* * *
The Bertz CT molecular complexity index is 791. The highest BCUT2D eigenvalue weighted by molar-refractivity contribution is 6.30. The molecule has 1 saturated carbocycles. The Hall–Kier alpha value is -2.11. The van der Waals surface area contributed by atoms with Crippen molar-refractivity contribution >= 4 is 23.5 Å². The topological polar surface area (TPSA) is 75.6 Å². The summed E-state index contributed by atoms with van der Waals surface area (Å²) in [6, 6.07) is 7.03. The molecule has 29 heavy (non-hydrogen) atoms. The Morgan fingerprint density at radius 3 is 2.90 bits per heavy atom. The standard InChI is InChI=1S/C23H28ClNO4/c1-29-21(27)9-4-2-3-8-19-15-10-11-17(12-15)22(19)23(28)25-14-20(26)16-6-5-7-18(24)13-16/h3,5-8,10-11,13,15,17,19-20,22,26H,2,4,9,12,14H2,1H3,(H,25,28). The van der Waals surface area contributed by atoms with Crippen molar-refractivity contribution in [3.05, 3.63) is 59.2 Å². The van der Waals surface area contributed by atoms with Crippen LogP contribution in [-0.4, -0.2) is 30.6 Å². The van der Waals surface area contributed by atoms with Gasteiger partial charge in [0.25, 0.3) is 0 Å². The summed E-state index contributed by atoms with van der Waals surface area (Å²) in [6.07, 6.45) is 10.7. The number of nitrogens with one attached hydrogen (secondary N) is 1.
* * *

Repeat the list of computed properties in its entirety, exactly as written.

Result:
The Bertz CT molecular complexity index is 791. The highest BCUT2D eigenvalue weighted by molar-refractivity contribution is 6.30. The molecule has 1 saturated carbocycles. The Hall–Kier alpha value is -2.11. The van der Waals surface area contributed by atoms with Crippen molar-refractivity contribution >= 4 is 23.5 Å². The topological polar surface area (TPSA) is 75.6 Å². The summed E-state index contributed by atoms with van der Waals surface area (Å²) in [6, 6.07) is 7.03. The molecule has 29 heavy (non-hydrogen) atoms. The Morgan fingerprint density at radius 3 is 2.90 bits per heavy atom. The standard InChI is InChI=1S/C23H28ClNO4/c1-29-21(27)9-4-2-3-8-19-15-10-11-17(12-15)22(19)23(28)25-14-20(26)16-6-5-7-18(24)13-16/h3,5-8,10-11,13,15,17,19-20,22,26H,2,4,9,12,14H2,1H3,(H,25,28). The van der Waals surface area contributed by atoms with Crippen molar-refractivity contribution in [3.05, 3.63) is 59.2 Å². The van der Waals surface area contributed by atoms with Crippen LogP contribution in [-0.4, -0.2) is 30.6 Å². The van der Waals surface area contributed by atoms with Gasteiger partial charge in [0.25, 0.3) is 0 Å². The summed E-state index contributed by atoms with van der Waals surface area (Å²) in [6.07, 6.45) is 10.7. The number of nitrogens with one attached hydrogen (secondary N) is 1.